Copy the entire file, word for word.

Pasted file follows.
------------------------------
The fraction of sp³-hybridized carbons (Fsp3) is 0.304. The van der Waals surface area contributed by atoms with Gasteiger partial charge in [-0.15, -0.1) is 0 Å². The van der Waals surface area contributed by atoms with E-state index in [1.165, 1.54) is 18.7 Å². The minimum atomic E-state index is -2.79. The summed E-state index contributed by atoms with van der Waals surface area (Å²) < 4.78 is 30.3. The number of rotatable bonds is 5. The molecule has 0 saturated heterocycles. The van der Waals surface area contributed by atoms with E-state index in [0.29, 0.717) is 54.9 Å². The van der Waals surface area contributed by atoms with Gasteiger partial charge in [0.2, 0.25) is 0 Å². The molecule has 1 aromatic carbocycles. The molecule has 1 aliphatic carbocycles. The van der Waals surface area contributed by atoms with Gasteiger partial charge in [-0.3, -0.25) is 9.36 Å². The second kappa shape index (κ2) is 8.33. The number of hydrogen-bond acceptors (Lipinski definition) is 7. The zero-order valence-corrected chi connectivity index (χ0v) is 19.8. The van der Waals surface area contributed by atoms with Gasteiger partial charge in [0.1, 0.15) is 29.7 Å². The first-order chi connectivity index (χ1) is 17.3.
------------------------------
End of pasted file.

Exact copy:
The fraction of sp³-hybridized carbons (Fsp3) is 0.304. The van der Waals surface area contributed by atoms with Gasteiger partial charge in [-0.15, -0.1) is 0 Å². The van der Waals surface area contributed by atoms with E-state index in [1.165, 1.54) is 18.7 Å². The minimum atomic E-state index is -2.79. The summed E-state index contributed by atoms with van der Waals surface area (Å²) < 4.78 is 30.3. The number of rotatable bonds is 5. The molecule has 0 saturated heterocycles. The van der Waals surface area contributed by atoms with E-state index in [0.29, 0.717) is 54.9 Å². The van der Waals surface area contributed by atoms with Gasteiger partial charge in [0.2, 0.25) is 0 Å². The molecule has 1 aromatic carbocycles. The molecule has 1 aliphatic carbocycles. The van der Waals surface area contributed by atoms with Gasteiger partial charge in [-0.3, -0.25) is 9.36 Å². The second kappa shape index (κ2) is 8.33. The number of hydrogen-bond acceptors (Lipinski definition) is 7. The zero-order valence-corrected chi connectivity index (χ0v) is 19.8. The van der Waals surface area contributed by atoms with Gasteiger partial charge in [0.1, 0.15) is 29.7 Å². The first-order chi connectivity index (χ1) is 17.3.